Try our corporate solution for free!
(212) 419-8286
hadley.ward@statista.com

Smoking - Statistics & Facts

Currently, around 19 percent of adults around the world smoke tobacco. The percentage of adults worldwide who smoke tobacco has decreased in recent years and is expected to continue doing so. By 2030, it is estimated that 17 percent of the global population will smoke tobacco, compared to 21 percent in 2015. Awareness of the dangers of smoking, costs, and targeted policies and campaigns have all contributed to this decrease. As of 2018, a high percentage of the world population was covered by some form of tobacco control policy to varying degrees.

In the United States some 37.8 million adults are current smokers. Men are more likely to smoke than women, with some 17 percent of adult U.S. men reported to be current smokers, compared to about 13 percent of U.S. women. Furthermore, American Indians and Alaska Natives are the ethnic groups with the highest share of smoking adults. Since the late 90s, smoking among adolescents in the United States has steadily decreased.

Nevertheless, smoking does not come without problems. Smoking-related costs for the United States amount to over 300 billion U.S. dollars. One half is for direct health expenditure, while the other is due to lost productivity. Furthermore, the health risks of smoking are well-known. For example, the prevalence of heart diseases and various types of cancer increase dramatically when people start smoking. Most of the U.S. states with the highest smoking rates also have the highest cancer death rates. This is no wonder, since cancer of lung and bronchus are the most prevalent cancer types. It is also a given fact, that secondhand smoke can have the same increased health risks for nonsmokers.

Due to all this, countries increasingly attempt to ban smoking from public facilities and places and use other policies to encourage people to quit smoking. In the United States, almost 80 percent of people who smoke less than one pack a day want to stop smoking. Most smokers try to quit unaided by outside help, however the use of e-cigarettes is becoming increasingly popular, either to quit tobacco altogether or to replace traditional cigarettes. There is however a dilemma, since governments all over the world generate considerable revenues from tobacco products. These amounts are distinctly larger than expenditures on tobacco prevention.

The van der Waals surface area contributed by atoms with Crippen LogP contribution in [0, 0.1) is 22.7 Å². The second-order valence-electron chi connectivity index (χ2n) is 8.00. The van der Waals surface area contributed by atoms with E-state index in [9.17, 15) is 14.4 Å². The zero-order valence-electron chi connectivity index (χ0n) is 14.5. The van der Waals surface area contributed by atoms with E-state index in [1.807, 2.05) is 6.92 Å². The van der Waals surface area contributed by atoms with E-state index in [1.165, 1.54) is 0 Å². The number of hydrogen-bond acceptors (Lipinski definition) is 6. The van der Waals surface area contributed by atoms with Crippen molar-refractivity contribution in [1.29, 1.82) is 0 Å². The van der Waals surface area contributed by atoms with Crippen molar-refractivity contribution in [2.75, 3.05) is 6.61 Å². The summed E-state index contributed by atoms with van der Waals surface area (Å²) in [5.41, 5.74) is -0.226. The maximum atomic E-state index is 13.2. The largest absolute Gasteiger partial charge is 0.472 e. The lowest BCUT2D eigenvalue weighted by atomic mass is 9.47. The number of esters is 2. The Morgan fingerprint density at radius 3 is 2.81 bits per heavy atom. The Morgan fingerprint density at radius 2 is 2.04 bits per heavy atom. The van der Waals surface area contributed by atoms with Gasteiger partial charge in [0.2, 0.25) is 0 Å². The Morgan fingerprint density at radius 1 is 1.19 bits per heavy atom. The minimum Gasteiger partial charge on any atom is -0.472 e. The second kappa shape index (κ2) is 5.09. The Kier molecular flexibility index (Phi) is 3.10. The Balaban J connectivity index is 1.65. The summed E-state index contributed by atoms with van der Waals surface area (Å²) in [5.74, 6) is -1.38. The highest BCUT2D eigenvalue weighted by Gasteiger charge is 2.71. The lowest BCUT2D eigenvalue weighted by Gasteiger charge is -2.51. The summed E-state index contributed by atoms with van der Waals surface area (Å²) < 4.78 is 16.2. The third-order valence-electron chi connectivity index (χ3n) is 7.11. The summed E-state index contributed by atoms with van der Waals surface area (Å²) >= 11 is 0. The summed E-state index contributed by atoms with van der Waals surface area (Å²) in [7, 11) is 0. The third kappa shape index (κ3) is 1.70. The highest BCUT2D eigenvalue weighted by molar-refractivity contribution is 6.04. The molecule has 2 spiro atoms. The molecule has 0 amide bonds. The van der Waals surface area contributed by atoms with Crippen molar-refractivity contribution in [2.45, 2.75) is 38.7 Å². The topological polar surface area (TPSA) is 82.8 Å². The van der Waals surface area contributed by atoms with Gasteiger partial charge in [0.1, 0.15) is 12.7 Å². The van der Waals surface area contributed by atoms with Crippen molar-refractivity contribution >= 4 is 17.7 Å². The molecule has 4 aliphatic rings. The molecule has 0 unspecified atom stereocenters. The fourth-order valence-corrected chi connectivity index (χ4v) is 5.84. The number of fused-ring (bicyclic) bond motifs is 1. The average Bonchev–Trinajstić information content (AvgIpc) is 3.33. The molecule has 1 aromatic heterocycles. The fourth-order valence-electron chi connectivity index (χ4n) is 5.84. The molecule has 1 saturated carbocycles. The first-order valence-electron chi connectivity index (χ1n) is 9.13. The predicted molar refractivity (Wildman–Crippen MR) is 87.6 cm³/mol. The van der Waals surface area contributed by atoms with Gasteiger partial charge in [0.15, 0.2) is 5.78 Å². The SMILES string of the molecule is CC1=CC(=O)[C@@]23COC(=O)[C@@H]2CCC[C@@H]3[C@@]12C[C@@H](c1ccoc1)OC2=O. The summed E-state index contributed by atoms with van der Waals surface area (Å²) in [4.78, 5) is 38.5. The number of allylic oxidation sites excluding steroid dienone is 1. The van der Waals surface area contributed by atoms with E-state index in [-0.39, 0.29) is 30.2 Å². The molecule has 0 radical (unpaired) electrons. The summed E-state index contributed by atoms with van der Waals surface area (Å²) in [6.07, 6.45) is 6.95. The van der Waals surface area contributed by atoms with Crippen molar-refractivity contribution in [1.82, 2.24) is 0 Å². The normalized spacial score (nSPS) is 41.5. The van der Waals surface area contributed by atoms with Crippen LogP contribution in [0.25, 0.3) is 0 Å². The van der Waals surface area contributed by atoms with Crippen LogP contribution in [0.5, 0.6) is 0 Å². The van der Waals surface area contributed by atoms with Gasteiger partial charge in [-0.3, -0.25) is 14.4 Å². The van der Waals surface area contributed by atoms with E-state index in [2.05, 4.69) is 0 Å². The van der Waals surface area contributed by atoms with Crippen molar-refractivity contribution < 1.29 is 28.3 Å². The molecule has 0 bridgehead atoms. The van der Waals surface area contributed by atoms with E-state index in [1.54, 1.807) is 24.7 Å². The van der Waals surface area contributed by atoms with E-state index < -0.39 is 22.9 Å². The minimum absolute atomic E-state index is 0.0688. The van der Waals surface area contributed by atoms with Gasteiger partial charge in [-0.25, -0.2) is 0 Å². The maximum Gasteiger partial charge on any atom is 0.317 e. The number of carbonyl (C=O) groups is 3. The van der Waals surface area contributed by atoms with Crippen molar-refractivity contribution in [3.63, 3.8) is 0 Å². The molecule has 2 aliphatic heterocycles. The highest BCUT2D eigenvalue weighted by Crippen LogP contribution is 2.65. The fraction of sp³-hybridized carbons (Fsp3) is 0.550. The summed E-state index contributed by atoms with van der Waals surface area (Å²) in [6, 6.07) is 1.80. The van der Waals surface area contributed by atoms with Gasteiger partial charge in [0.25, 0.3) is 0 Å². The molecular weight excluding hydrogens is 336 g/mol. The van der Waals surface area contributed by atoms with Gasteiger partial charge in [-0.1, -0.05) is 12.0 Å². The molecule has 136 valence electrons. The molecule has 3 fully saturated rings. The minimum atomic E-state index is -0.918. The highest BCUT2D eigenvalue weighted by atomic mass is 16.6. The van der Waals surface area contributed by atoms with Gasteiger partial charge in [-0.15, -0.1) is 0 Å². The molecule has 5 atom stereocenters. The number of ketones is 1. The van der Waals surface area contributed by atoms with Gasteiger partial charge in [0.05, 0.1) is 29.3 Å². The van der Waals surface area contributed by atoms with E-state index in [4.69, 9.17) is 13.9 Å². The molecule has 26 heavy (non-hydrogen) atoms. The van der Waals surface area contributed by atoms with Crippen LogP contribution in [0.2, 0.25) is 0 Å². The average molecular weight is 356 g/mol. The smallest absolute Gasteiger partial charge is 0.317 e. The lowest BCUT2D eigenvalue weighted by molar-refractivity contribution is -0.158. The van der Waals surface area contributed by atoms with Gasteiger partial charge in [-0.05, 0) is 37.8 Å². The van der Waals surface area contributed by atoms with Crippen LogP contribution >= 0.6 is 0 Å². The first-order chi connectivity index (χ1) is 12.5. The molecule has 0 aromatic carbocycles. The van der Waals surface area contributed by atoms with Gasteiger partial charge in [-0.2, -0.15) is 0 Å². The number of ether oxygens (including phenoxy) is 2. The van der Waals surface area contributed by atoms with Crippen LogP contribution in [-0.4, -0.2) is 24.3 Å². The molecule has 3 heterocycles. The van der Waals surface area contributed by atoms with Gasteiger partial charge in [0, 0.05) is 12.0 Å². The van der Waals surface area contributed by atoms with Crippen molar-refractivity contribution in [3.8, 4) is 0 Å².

Key figures

The most important key figures provide you with a compact summary of the topic of "Smoking" and take you straight to the corresponding statistics.

Global prevalence

U.S. overview

Adolescent smokers

Health issues

Quitting

Interesting statistics

In the following 7 chapters, you will quickly find the {amountStatistics} most important statistics relating to "Smoking".

Smoking in the U.S.

Dossier on the topic

All important statistics are prepared by our experts – available for direct download as PPT & PDF!
TOP SELLER

Smoking - Statistics & Facts

Currently, around 19 percent of adults around the world smoke tobacco. The percentage of adults worldwide who smoke tobacco has decreased in recent years and is expected to continue doing so. By 2030, it is estimated that 17 percent of the global population will smoke tobacco, compared to 21 percent in 2015. Awareness of the dangers of smoking, costs, and targeted policies and campaigns have all contributed to this decrease. As of 2018, a high percentage of the world population was covered by some form of tobacco control policy to varying degrees.

In the United States some 37.8 million adults are current smokers. Men are more likely to smoke than women, with some 17 percent of adult U.S. men reported to be current smokers, compared to about 13 percent of U.S. women. Furthermore, American Indians and Alaska Natives are the ethnic groups with the highest share of smoking adults. Since the late 90s, smoking among adolescents in the United States has steadily decreased.

Nevertheless, smoking does not come without problems. Smoking-related costs for the United States amount to over 300 billion U.S. dollars. One half is for direct health expenditure, while the other is due to lost productivity. Furthermore, the health risks of smoking are well-known. For example, the prevalence of heart diseases and various types of cancer increase dramatically when people start smoking. Most of the U.S. states with the highest smoking rates also have the highest cancer death rates. This is no wonder, since cancer of lung and bronchus are the most prevalent cancer types. It is also a given fact, that secondhand smoke can have the same increased health risks for nonsmokers.

Due to all this, countries increasingly attempt to ban smoking from public facilities and places and use other policies to encourage people to quit smoking. In the United States, almost 80 percent of people who smoke less than one pack a day want to stop smoking. Most smokers try to quit unaided by outside help, however the use of e-cigarettes is becoming increasingly popular, either to quit tobacco altogether or to replace traditional cigarettes. There is however a dilemma, since governments all over the world generate considerable revenues from tobacco products. These amounts are distinctly larger than expenditures on tobacco prevention.

Contact

Get in touch with us. We are happy to help.
Statista Locations
Contact Hadley Ward
Hadley Ward
Sales Manager– Contact (United States)

Mon - Fri, 9am - 6pm (EST)

Contact Ziyan Zhang
Ziyan Zhang
Customer Relations– Contact (Asia)

Mon - Fri, 11:30am - 10pm (IST)

Contact Kisara Mizuno
Kisara Mizuno
Customer Success Manager– Contact (Asia)

Mon - Fri, 9:30am - 5:30pm (JST)

Contact Lodovica Biagi
Lodovica Biagi
Director of Operations– Contact (Europe)

Mon - Fri, 9:30am - 5pm (GMT)

Contact Catalina Rodriguez
Catalina Rodriguez
Key Account Manager - LAC– Contact (Latin America)

Mon - Fri, 9am - 6pm (EST)